Big data and advanced analytics are helping companies obtain greater insight from their business systems. The opportunities for leveraging data are endless. However, companies should be cautious in deciding if and how to set up a big data program. In previous posts, we explored “What is Big Data?” and how to get started. In this interview, Geotab asks technology author Phil Simon some key questions about starting up a Big Data project.
Phil Simon is a recognized technology authority and an award-winning author of seven management books, most recently Message Not Received. He consults organizations on matters related to communications, strategy, data, and technology. His contributions have been featured on The Harvard Business Review, CNN, Wired, NBC, CNBC, Inc. Magazine, BusinessWeek, Quartz, The Huffington Post, The New York Times, Fox News, and many other sites.
GEOTAB: What is your definition of big data?
PHIL SIMON: Put simply, the term big data represents the vast quantities of largely unstructured information streaming at us faster than ever. It’s comprised of tweets, emails, blog posts, sensor data, satellite images, and many more things.
Perhaps it’s best understood against its antithesis: structured data. Spreadsheets, lists of paychecks, sales, employees, and other transactions are neat and orderly that integrate easily with Microsoft Excel. Big data is organized differently, as such, requires new tools to be stored, analyzed, and understood.
GEOTAB: How can an organization determine if big data and advanced analytics are right for them?
PHIL SIMON: There are no magic checklists, but I always start by asking simple question: Can you tell me about a time in which the organization made a key business decision based on data?
If a Chief Experience Officer cannot provide a simple answer to that query, then it’s unlikely that the organization’s culture has embraced data-driven thinking. And make no mistake: success with big data is as much about people and culture as it is about technology and the number of petabytes of information that it stores. “Data” and “technology” don’t make decisions. People do.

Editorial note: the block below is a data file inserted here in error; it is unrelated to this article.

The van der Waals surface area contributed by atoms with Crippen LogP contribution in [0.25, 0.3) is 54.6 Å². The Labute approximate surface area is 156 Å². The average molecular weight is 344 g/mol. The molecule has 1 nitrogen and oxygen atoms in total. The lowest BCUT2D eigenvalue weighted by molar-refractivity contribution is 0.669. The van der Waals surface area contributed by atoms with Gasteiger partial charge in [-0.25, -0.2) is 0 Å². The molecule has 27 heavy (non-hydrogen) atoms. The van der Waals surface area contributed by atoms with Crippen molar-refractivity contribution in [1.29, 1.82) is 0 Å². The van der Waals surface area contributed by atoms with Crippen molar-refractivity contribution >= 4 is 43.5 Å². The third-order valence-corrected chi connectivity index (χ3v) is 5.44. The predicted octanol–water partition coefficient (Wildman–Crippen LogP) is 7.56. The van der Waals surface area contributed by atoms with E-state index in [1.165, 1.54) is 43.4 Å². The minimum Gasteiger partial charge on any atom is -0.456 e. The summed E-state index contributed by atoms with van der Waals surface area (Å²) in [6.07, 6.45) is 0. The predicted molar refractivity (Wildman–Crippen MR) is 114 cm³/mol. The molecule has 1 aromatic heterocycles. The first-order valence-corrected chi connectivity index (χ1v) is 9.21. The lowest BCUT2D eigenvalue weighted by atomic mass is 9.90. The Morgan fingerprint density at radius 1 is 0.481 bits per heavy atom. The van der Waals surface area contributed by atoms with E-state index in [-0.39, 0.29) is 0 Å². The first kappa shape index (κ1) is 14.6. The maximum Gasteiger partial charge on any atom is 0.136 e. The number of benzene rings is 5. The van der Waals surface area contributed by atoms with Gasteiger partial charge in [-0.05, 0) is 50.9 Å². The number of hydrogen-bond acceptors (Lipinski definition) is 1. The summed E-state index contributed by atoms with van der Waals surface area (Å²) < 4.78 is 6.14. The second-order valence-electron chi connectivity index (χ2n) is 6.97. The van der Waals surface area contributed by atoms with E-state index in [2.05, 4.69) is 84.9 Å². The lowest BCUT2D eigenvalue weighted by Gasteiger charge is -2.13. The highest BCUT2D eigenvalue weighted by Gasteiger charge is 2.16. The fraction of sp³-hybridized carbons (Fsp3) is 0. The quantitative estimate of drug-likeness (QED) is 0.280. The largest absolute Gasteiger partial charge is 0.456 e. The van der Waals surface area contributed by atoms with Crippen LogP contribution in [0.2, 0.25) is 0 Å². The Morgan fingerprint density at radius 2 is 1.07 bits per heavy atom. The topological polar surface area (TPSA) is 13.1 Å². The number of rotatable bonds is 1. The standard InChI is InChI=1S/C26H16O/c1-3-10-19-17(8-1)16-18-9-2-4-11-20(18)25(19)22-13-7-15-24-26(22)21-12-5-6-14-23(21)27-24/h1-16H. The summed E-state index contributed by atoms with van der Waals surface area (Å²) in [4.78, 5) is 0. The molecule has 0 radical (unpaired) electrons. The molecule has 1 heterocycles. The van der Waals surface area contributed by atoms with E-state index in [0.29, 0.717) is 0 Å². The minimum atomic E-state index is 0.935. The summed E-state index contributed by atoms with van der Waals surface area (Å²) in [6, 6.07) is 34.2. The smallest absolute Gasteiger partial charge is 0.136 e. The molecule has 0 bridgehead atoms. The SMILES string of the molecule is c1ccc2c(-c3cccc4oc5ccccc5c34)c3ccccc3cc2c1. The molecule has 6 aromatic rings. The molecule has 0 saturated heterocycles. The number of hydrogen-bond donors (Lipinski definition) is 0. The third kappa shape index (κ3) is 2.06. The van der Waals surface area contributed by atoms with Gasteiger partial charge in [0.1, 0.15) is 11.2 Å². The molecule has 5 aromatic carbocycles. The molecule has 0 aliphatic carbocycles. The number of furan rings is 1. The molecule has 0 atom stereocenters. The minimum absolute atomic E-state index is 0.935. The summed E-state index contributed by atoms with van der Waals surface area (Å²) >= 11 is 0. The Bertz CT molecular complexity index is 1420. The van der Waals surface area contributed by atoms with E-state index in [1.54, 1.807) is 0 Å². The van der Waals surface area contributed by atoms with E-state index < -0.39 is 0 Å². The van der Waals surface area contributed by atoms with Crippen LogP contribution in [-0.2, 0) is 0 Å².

Look at Amazon, Netflix, Facebook, and Google. These organizations excel at big data for many reasons—not the least of which is that they have embraced cultures of analytics. At these über–successful companies, data-based decisions are the rule, not the exception.
GEOTAB: What resources are needed to work with big data?
PHIL SIMON: Employees can only do so much with Small Data tools such as relational databases, SQL statements, and traditional business-intelligence dashboards. As I write in The Visual Organization, employees need access to better data-visualization tools.
They need to embrace a mind-set of data discovery and exploration. This means not having to submit report requests to the IT department ad nauseum.
Contrary to what many people believe, hiring a proper data scientist is no elixir. I advise hiring employees who enjoy learning new things and change their minds when presented with information that contradicts their preconceived notions. There’s a reason that a common Google interview question is, “Can you tell me about a time that you changed your mind?”
GEOTAB: What is your top tip for success with analytics and big data?
PHIL SIMON: First, realize that no organization goes from “zero to Google” overnight. It takes time to build an organization’s proficiency with big data. Google (a.k.a. Alphabet) can do things now that it couldn’t possibly do back in 1998.
Second, there’s no one right way to “do” big Data. In fact, there are different methodologies and philosophies of organizing a big Data project. The project can be led by a specific business unit, by a team, or by an entirely independent group. Along these lines, you don’t have to do everything in-house. It’s increasingly common to “rent” data scientists via sites such as Kaggle.
GEOTAB: What is the biggest mistake that companies make when starting up a Big-Data project?
PHIL SIMON: They think of them as traditional IT “projects.” This is almost always a recipe for disaster. Rather, it’s best to think of big data is a marathon, not a sprint. An organization is never finished with big sata. That’s one of the most common myths around Big
Data: there is a finish line. There isn’t. Act accordingly.
Next: Study up on your big data/analytics vocabulary by reading our post: Big Data Glossary: 50+ Terms Defined.
Related: What’s the Big Deal with Big Data?
6 Steps for Data Cleaning and Why it Matters
Everything You Need to Know About data.geotab.com
“What the Internet of Things and Big Data Mean for Car Safety: An Interview with Neil Cawse,” by Phil Simon, Huffpost Business
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